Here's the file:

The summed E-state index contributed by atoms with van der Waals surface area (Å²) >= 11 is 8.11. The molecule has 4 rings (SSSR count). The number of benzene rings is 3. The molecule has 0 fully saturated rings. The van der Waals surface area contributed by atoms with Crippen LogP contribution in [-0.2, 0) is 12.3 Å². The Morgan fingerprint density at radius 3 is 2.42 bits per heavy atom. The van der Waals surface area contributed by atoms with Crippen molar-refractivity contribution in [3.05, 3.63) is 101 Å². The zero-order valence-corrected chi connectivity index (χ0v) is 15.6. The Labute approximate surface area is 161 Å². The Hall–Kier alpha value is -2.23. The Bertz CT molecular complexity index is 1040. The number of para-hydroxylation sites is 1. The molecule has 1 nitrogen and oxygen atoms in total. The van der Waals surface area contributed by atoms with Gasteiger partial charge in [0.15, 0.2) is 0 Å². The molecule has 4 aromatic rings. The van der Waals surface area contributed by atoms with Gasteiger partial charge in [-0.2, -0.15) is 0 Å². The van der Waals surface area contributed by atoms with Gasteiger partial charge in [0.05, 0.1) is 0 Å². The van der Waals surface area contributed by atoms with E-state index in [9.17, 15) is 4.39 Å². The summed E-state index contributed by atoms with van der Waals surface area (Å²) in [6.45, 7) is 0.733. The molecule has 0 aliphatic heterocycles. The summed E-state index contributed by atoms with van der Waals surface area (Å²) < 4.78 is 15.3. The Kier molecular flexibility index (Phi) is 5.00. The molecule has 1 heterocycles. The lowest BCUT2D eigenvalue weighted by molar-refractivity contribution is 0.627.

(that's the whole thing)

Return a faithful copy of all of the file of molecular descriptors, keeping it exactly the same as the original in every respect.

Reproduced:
The summed E-state index contributed by atoms with van der Waals surface area (Å²) >= 11 is 8.11. The molecule has 4 rings (SSSR count). The number of benzene rings is 3. The molecule has 0 fully saturated rings. The van der Waals surface area contributed by atoms with Crippen LogP contribution in [-0.2, 0) is 12.3 Å². The Morgan fingerprint density at radius 3 is 2.42 bits per heavy atom. The van der Waals surface area contributed by atoms with Crippen molar-refractivity contribution in [3.05, 3.63) is 101 Å². The zero-order valence-corrected chi connectivity index (χ0v) is 15.6. The Labute approximate surface area is 161 Å². The Hall–Kier alpha value is -2.23. The Bertz CT molecular complexity index is 1040. The number of para-hydroxylation sites is 1. The molecule has 1 nitrogen and oxygen atoms in total. The van der Waals surface area contributed by atoms with Gasteiger partial charge in [0.15, 0.2) is 0 Å². The molecule has 4 aromatic rings. The van der Waals surface area contributed by atoms with Gasteiger partial charge in [-0.2, -0.15) is 0 Å². The van der Waals surface area contributed by atoms with Gasteiger partial charge in [0.05, 0.1) is 0 Å². The van der Waals surface area contributed by atoms with E-state index in [9.17, 15) is 4.39 Å². The summed E-state index contributed by atoms with van der Waals surface area (Å²) in [6.45, 7) is 0.733. The molecule has 0 aliphatic heterocycles. The summed E-state index contributed by atoms with van der Waals surface area (Å²) < 4.78 is 15.3. The Kier molecular flexibility index (Phi) is 5.00. The molecule has 1 heterocycles. The lowest BCUT2D eigenvalue weighted by molar-refractivity contribution is 0.627.